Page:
Wedding photography is progressively becoming an everyman’s game. Whether that be down to cheaper, higher quality cameras with a large number of photog enthusiasts, or simply it starting to not be such a crucial task since every attendee comes armed with their latest camera phone! Either way, you might get the chance to shoot your first wedding, much like I had the opportunity to July of this year and so I wanted to share some much needed tips I wish I had thought about to begin with!
1. Do Your Research!!
This may sound obvious if you’ve never done it before, but the internet is chop full of great articles (much like this one) and imagery to show you different angles, styles, weather scenarios, use of different cameras/ lenses, poses, locations and so on! Instagram is a personal favourite as I can follow local and popular wedding photographers who do that job by trade, which I can then use as daily inspiration! Know your venue? You can probably search for pictures other photographers have shot there. Unsure about the kit you have? Ask these photographers questions! Not even sure about the agenda of your wedding? Find out! The more prepared you are for the day can only be a good thing.
2. Know Your Equipment
Again, another obvious tip right? Knowing your equipment can mean the difference between capturing that moment or missing in completely. It needs to be an extension of yourself. Wedding photography is all about capturing individual moments to encapsulate the entirety of the day. The below image required myself to spot the brides smile, have my camera in position with the settings & focal distance I desired and to take the picture within a matter of seconds or the moment will have gone. Certainly you will spend the entire day with the couple and still have as much time as you need to get those couple shots or group shots, but it’s these unstaged, natural shots ‘in the moment’ that really make a huge difference. Knowing your equipment means you know where the buttons are to quickly make that adjustment, or take advantage of anything your camera has to offer. My A7RII has face detection which I didn’t initially know about, so chances are 95% of all my shots were in focus. Hooray!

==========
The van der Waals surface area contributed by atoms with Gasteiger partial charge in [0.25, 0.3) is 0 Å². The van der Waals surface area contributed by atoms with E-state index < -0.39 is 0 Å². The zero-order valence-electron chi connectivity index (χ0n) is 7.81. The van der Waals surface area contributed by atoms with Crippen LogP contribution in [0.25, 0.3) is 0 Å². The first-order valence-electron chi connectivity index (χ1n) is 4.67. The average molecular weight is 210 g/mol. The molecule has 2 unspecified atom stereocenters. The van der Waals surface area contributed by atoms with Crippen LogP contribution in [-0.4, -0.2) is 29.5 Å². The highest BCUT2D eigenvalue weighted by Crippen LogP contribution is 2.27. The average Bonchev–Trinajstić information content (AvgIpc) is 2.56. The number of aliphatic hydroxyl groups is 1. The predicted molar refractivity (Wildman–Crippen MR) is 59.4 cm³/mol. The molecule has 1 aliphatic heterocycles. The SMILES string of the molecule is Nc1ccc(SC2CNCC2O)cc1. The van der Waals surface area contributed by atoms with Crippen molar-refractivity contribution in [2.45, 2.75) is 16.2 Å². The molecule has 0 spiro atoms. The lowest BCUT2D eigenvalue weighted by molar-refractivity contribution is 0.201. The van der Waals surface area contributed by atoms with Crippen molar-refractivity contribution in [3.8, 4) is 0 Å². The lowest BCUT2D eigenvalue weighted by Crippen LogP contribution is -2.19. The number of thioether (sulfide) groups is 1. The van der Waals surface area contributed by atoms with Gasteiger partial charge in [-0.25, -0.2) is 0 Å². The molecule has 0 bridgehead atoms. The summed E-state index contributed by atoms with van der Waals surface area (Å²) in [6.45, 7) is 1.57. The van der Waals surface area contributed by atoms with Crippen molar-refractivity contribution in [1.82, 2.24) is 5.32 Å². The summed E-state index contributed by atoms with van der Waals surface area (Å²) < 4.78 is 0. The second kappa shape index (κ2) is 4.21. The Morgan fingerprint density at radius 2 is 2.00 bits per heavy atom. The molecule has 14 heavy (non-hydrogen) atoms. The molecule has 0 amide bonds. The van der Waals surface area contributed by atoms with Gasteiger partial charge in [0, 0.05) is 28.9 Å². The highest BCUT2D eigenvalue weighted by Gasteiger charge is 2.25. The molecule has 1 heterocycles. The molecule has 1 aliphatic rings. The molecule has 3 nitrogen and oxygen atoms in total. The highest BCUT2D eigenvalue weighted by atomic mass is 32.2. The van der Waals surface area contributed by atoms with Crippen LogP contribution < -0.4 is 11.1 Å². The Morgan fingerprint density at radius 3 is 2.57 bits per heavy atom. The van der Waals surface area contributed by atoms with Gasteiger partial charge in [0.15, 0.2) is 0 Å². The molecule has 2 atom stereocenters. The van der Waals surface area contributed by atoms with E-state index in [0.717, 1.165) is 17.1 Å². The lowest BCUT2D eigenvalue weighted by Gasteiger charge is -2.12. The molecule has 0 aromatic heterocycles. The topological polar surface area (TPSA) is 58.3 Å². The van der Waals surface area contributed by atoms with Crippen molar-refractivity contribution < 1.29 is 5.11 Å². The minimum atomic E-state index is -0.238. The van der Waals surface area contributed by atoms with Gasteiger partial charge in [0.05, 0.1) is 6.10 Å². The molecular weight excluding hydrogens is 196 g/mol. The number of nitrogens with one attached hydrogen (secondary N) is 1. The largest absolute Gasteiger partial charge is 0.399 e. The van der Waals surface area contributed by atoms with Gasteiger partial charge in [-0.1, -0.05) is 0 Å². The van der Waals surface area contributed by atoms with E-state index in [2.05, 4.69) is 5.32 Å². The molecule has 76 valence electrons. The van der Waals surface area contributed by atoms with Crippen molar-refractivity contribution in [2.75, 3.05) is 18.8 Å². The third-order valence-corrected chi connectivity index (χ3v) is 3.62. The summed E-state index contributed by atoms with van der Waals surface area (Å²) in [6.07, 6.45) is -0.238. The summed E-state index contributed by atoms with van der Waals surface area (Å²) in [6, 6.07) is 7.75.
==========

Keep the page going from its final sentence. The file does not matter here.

3. Be weary of F2.8.
Typically, everyone loves a bit of bokeh. F2.8 is the simplest, easiest way to get rich, smooth, creamy out of focus backgrounds with tack sharpness. I shoot nearly everything F2.8 whether video work or photography in any scenario. But what I didn’t consider was how this would impact hugely with wedding photography. Chances are, you’re rarely going to be shooting one individual. It’s going to be groups or couples or anything inbetween and the impact of F2.8 means you will be perfect sharpness of the one you’ve focussed on, but others may be out of focus since your focus plane will be so narrow. The below image is a small effect of this being shot at F2.8. I love this group image, which is one I still sent forward onto the couple, but the danger is the individuals at the back could have been extremely out of focus which may not be seen on your small LED screen. F4 aperture is ideal, but granted for those dark and dingy indoor shots, you may still need to choose F2.8. Use with caution!
4. Know the Wedding Agenda. All are unique.
Okay so this one was a real struggle for me. I had to cover this wedding with barely being to any before so I wasn’t fully aware of what would be happening and when. Even when I had a schedule in my hands, it still benefits of having knowledge how long parts will go on for. Are there hymns? Is there speeches? Readings and so on? I almost missed the first kiss due to not knowing when that moment was coming – I was too busy moving location for another shot. The shot below is how I managed to capture this, mainly due to knowledge of tip 2. Truth be told, this happened at many points during the day because of the scheduling running a bit over and so with the above tips, be flexible, be proactive and be reactive.
5. Evaluate your Equipment
Ask yourself, ‘Do I have what I need to cover this?’ Whether doing it for a favour or being paid, you should come away with photos that you make think,’ Oh my god they’re going to love these!!!’ After doing your research of the venue and what’s going on during the day, will you need F2.8 lenses or wider if in extremely dark locations? Will you be restricted on space and be wide angle lenses? Do you actually need a camera with faster FPS shooting to capture moments like the couple walking through confetti coming out of the church? Do you need faster memory cards so your camera doesn’t get clogged up so quickly when shooting loads? Asking questions is good + productive. As a full-time videographer and part-time photographer, I still needed to buy 1x flashgun, 1x dual camera harness, 2x 90mb/s memory cards to be confident about my equipment. Renting the odd thing isn’t as expensive as you may think and when it will impact on the biggest day of a couples life, no doubt you’ll be good with what you got.
Thanks for taking the time to read this article, ‘An Introduction to Photographing Weddings: Beginners Guide’. I will be posting a similar one to editing wedding photos in the coming few weeks. You can view the full gallery of Andy & Sineads wedding at the Elmley Nature Reserve in Kent, here. I hope you found this useful.